Zharnel Hughes will thrive under the pressure of being a British record holder and serious medal contender at the Paris 2024 Games: that’s according to former Olympian Iwan Thomas.
Hughes, 27, shattered Linford Christie’s 30-year British 100m record when he stopped the clock in 9.83 seconds at last month’s New York City Grand Prix, before claiming the sprint double at the British Athletics Championships over the weekend.
Hughes will be tasked with replicating his phenomenal performance on the biggest stage of all in 12 months’ time and Thomas is backing him to rise to the challenge.
“Zharnel is a world class athlete,” said Thomas, speaking at the University of Loughborough, where he was joined by former Head of Para Athletics Paula Dunn, and Head of Parasport at Loughborough University, Alasdair Donaldson, to celebrate the work of The National Lottery in supporting and inspiring the next generation of para-athletics.
“You don’t train and compete as well as that unless you’re able to deal with the pressure and I know for certain he’d rather be in that position where the world is talking about him, rather than an athlete who’s half a second off the pace.
“He can handle the pressure. He’s going to relish the opportunity and I really hope he shows the world what he can do.
“To run the 100m as he did in those conditions in Manchester was staggering.
“We’ve got the Diamond League in two weeks’ time in London. I think he’s going to run very fast there in the 200m and let’s hope he can keep it going come the World Championships and then Paris next year.”
National Lottery players have transformed athletics in the UK, with more than £214 million invested since National Lottery funding began to help stars such as Hughes realise their Olympic dreams.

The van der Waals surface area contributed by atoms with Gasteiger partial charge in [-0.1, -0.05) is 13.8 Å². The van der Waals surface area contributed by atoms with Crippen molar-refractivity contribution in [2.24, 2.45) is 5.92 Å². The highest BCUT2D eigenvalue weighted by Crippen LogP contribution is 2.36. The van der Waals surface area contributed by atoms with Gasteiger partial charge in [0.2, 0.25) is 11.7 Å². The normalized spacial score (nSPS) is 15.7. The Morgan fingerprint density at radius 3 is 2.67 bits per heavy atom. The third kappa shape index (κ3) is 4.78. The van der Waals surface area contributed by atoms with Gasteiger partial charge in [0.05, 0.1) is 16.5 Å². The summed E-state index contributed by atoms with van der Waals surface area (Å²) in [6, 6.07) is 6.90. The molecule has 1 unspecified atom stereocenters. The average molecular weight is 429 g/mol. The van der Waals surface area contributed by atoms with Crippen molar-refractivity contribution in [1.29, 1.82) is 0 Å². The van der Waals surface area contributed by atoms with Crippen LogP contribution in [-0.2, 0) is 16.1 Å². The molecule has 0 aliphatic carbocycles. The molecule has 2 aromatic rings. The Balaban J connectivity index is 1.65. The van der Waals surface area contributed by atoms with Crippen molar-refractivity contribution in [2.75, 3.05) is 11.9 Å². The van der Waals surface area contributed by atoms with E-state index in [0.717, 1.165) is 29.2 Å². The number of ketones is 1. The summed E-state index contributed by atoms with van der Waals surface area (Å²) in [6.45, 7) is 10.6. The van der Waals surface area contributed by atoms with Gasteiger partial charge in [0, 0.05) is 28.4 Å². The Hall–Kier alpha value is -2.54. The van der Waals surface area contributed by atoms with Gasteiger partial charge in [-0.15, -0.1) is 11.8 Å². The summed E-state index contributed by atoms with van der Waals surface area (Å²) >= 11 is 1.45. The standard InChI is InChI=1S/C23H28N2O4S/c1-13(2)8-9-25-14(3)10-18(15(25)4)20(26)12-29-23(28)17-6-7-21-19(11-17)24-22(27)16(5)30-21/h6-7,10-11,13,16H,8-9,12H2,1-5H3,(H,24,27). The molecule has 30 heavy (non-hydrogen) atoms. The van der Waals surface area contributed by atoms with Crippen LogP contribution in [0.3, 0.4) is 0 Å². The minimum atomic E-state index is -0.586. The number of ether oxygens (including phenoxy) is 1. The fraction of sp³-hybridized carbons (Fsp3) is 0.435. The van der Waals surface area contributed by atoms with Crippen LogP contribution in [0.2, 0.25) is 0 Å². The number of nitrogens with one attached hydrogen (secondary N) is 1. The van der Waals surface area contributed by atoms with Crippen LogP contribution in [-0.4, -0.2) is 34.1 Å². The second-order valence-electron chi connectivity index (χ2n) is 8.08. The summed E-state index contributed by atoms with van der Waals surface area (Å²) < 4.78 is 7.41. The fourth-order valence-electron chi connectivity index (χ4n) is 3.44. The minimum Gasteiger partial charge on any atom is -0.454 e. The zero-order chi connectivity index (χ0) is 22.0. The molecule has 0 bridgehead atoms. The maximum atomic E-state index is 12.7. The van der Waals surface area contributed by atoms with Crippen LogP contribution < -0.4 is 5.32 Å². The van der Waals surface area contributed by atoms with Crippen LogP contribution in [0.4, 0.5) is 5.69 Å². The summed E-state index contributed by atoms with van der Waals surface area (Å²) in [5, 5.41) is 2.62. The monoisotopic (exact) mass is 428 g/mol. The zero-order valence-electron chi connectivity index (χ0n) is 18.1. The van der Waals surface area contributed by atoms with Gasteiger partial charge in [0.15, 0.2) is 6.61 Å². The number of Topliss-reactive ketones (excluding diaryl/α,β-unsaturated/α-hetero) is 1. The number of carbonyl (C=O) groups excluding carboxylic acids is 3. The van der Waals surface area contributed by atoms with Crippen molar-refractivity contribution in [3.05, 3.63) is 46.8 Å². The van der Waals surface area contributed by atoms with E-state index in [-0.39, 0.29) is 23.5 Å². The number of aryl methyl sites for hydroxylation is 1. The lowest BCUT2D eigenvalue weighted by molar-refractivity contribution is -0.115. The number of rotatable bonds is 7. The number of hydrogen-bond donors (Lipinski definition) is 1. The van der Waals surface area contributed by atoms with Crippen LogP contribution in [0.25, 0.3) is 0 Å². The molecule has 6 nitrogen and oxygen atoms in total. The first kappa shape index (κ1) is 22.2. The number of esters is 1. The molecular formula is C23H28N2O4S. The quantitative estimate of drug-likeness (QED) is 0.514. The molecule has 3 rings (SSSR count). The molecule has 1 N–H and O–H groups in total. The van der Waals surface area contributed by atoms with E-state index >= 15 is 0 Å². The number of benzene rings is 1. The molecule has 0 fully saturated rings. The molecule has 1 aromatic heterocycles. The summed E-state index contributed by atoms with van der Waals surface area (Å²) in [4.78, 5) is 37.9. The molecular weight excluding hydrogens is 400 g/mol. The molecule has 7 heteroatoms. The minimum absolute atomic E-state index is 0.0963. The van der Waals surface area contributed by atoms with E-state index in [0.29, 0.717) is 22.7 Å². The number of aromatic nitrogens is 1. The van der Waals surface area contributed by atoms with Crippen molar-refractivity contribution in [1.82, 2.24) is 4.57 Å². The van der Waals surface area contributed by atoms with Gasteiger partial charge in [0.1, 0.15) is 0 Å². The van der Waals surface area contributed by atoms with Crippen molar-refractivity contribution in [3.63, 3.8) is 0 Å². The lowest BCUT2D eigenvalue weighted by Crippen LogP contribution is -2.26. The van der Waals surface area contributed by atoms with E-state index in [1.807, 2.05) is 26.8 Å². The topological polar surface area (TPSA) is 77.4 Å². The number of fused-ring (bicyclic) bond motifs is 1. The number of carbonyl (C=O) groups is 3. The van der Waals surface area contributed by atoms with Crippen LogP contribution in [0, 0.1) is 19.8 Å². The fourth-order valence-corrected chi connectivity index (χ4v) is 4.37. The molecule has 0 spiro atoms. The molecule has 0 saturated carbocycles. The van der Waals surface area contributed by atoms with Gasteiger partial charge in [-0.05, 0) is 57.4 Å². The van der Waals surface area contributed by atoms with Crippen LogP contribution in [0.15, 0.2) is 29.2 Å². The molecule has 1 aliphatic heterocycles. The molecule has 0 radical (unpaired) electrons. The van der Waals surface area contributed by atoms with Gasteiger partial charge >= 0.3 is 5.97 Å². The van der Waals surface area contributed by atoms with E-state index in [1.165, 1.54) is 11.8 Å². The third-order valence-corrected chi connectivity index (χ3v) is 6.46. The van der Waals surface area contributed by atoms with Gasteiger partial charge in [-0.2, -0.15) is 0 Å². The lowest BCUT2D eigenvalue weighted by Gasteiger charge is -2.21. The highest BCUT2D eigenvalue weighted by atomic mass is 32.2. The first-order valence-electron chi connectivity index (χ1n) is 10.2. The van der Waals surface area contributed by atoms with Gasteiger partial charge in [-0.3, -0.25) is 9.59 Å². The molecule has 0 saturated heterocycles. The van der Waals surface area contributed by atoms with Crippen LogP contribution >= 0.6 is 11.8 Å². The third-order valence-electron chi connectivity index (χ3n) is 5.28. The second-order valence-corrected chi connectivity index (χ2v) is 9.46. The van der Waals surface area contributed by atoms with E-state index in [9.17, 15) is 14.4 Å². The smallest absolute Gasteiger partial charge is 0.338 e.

The National Lottery funds over 1,000 elite athletes on the World Class Programme. This vital funding allows them to train full time, have access to the world’s best coaches and benefit from pioneering technology, science, and medical support.
After losing his UK 100m crown to close rival Hughes, Jeremiah Azu will be determined to prove himself as Great Britain’s No.1 sprint star.
The pair enjoyed a fierce face-off in the latter stages of their 100m semi-final last week, but Thomas reckons healthy competition is necessary in the pursuit of gold-medal winning performances.
“I love it,” said Thomas, who was track side in Manchester. “They get on well, I don’t think there was any malice in that, but it’s just thrilling to see because it gets people talking about track and field and that’s exactly what we need.
“We need those rivalries. We need those characters in the sport so people at home take an interest.
“I love the stare off, it’s what I want to see in sport, especially with 100m runners – it’s all about bravado, attitude and arrogance and trying to get one up on your opponents.”
Hughes has extra motivation heading into next summer’s Olympics, having been part of the Team GB relay team disqualified from the 100m finals in Tokyo.
Thomas, a silver medallist at Atlanta 1996, believes Hughes could not have done any more ahead of his return to the Olympic stage.
“We’ve seen it before, especially with 100 metres, where people have run really quick in the semi-finals and then in the final, they don’t hold their nerve, and they don’t perform as well,” he added.
“For someone like Zharnel, it’s all about leaving the hard work he’s done through the winter months on the track.
“He really has put himself on the stage now as a contender, and I really hope the world is watching because it’s brilliant to see.”
National Lottery players raise more than £30million a week for good causes including vital funding into sport – from grassroots to elite. Find out how your numbers make amazing happen at: www.lotterygoodcauses.org.uk #TNLAthletes #MakeAmazingHappen